By letter dated December 6, 2017, the Deputy Chancellor for Teaching and Learning (Designee of Carmen Farina, Chancellor), Phillip Weinberg, denied petitioner’s appeal and sustained the U-Rating. Petitioner thereafter commenced this Article 78 proceeding challenging his U-Rating for the 2016-2017 school year.

A challenge to a U rating requires a showing that the determination was arbitrary and capricious or without a rational basis (see CPLR §7803 [3]); Matter of Hazeltine v. City of New York, 89 AD3d 613 [1st Dept 2009]; see generally Matter of Arrocha v. Board of Educ. of the City of N.Y., 93 NY2D 361, 363-364 [1999]). “[A] court may not substitute its judgment for that of the board or body it reviews unless the decision under review is arbitrary and unreasonable and constitutes an abuse of discretion” (Matter of Arrocha, 93 NY2d at 363). “Arbitrary action is without sound basis in reason and is generally taken without regard to the facts” (Matter of Pell v. Board of Educ., 34 NY2d 222, 231 [1974]).

Petitioner argues that the individual U-Ratings were contradicted, or undermined, by statements elsewhere in the observation reports (see pages 7, 10, 18, 25 of the Verified petition). Petitioner points to the observation reports and corresponding rebuttals in support of his contention that Mendez-Torres’ ratings were arbitrary, unreasonable, and an abuse of discretion. Further, petitioner complains that Principal Sloman should have been the one to observe him as he was his “Rating Supervisor” (see pages 22, 30, and 35 of the Verified petition).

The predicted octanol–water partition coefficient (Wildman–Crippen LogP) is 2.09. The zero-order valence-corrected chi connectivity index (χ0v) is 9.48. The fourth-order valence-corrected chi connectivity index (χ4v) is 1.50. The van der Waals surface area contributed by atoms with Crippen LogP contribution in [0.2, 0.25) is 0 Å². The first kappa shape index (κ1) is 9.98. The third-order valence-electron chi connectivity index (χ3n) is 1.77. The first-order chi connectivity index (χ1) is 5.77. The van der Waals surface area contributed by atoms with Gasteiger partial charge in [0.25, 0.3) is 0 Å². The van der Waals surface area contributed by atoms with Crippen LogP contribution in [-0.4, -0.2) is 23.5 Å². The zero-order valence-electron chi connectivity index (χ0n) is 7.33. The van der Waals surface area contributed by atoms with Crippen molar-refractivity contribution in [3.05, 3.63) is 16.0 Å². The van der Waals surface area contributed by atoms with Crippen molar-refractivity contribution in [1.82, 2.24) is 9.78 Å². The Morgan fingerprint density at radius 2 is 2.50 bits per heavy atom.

Petitioner restates much of what he raised during the hearing regarding the initial Action Plan not being a collaborative effort. He complains that he did not receive useful feedback. For example, petitioner states that Mendez-Torres rejected his request to visit with other schools within their district to observe permanent drama teachers. Petitioner further claims that his so-called “revised” Action Plan (referring to subsequent Action Plans dated 11/4/2016, 11/9/2017, and 5/2/2017) were nearly identical in that Mendez-Torres repeated the suggestions she put forth in her prior Actions plans.